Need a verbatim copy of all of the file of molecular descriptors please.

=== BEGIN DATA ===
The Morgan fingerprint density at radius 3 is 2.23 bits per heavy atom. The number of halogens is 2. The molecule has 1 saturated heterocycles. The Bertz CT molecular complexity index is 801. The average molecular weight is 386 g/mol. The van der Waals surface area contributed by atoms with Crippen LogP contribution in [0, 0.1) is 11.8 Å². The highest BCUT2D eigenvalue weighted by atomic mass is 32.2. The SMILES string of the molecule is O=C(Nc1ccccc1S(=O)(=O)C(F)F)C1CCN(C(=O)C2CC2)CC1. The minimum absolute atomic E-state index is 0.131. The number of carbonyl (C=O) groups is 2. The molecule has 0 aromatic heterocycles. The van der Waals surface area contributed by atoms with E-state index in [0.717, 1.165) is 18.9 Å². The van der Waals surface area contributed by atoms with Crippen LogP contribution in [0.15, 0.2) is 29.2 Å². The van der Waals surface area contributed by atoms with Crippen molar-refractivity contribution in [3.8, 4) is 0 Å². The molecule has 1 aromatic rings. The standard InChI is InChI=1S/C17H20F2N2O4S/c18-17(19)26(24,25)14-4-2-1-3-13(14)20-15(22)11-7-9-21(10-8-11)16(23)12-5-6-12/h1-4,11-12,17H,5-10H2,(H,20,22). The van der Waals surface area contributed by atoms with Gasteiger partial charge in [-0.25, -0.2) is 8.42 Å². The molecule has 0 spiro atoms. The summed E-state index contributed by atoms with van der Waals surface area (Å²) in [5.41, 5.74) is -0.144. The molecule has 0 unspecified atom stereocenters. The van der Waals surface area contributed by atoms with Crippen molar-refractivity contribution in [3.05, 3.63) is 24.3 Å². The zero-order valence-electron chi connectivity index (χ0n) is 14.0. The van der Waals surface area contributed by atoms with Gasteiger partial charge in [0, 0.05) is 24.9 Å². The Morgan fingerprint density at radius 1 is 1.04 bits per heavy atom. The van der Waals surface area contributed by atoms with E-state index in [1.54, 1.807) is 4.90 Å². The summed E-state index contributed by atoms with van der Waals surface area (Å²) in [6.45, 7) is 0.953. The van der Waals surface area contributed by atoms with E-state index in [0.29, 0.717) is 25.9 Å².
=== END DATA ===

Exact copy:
The Morgan fingerprint density at radius 3 is 2.23 bits per heavy atom. The number of halogens is 2. The molecule has 1 saturated heterocycles. The Bertz CT molecular complexity index is 801. The average molecular weight is 386 g/mol. The van der Waals surface area contributed by atoms with Crippen LogP contribution in [0, 0.1) is 11.8 Å². The highest BCUT2D eigenvalue weighted by atomic mass is 32.2. The SMILES string of the molecule is O=C(Nc1ccccc1S(=O)(=O)C(F)F)C1CCN(C(=O)C2CC2)CC1. The minimum absolute atomic E-state index is 0.131. The number of carbonyl (C=O) groups is 2. The molecule has 0 aromatic heterocycles. The van der Waals surface area contributed by atoms with E-state index in [0.717, 1.165) is 18.9 Å². The van der Waals surface area contributed by atoms with Crippen LogP contribution in [0.15, 0.2) is 29.2 Å². The van der Waals surface area contributed by atoms with Crippen molar-refractivity contribution in [3.8, 4) is 0 Å². The molecule has 1 aromatic rings. The standard InChI is InChI=1S/C17H20F2N2O4S/c18-17(19)26(24,25)14-4-2-1-3-13(14)20-15(22)11-7-9-21(10-8-11)16(23)12-5-6-12/h1-4,11-12,17H,5-10H2,(H,20,22). The van der Waals surface area contributed by atoms with Gasteiger partial charge in [-0.25, -0.2) is 8.42 Å². The molecule has 0 spiro atoms. The summed E-state index contributed by atoms with van der Waals surface area (Å²) in [5.41, 5.74) is -0.144. The molecule has 0 unspecified atom stereocenters. The van der Waals surface area contributed by atoms with Crippen molar-refractivity contribution in [3.05, 3.63) is 24.3 Å². The zero-order valence-electron chi connectivity index (χ0n) is 14.0. The van der Waals surface area contributed by atoms with Gasteiger partial charge in [0, 0.05) is 24.9 Å². The Morgan fingerprint density at radius 1 is 1.04 bits per heavy atom. The van der Waals surface area contributed by atoms with E-state index in [1.54, 1.807) is 4.90 Å². The summed E-state index contributed by atoms with van der Waals surface area (Å²) in [6.45, 7) is 0.953. The van der Waals surface area contributed by atoms with E-state index in [0.29, 0.717) is 25.9 Å².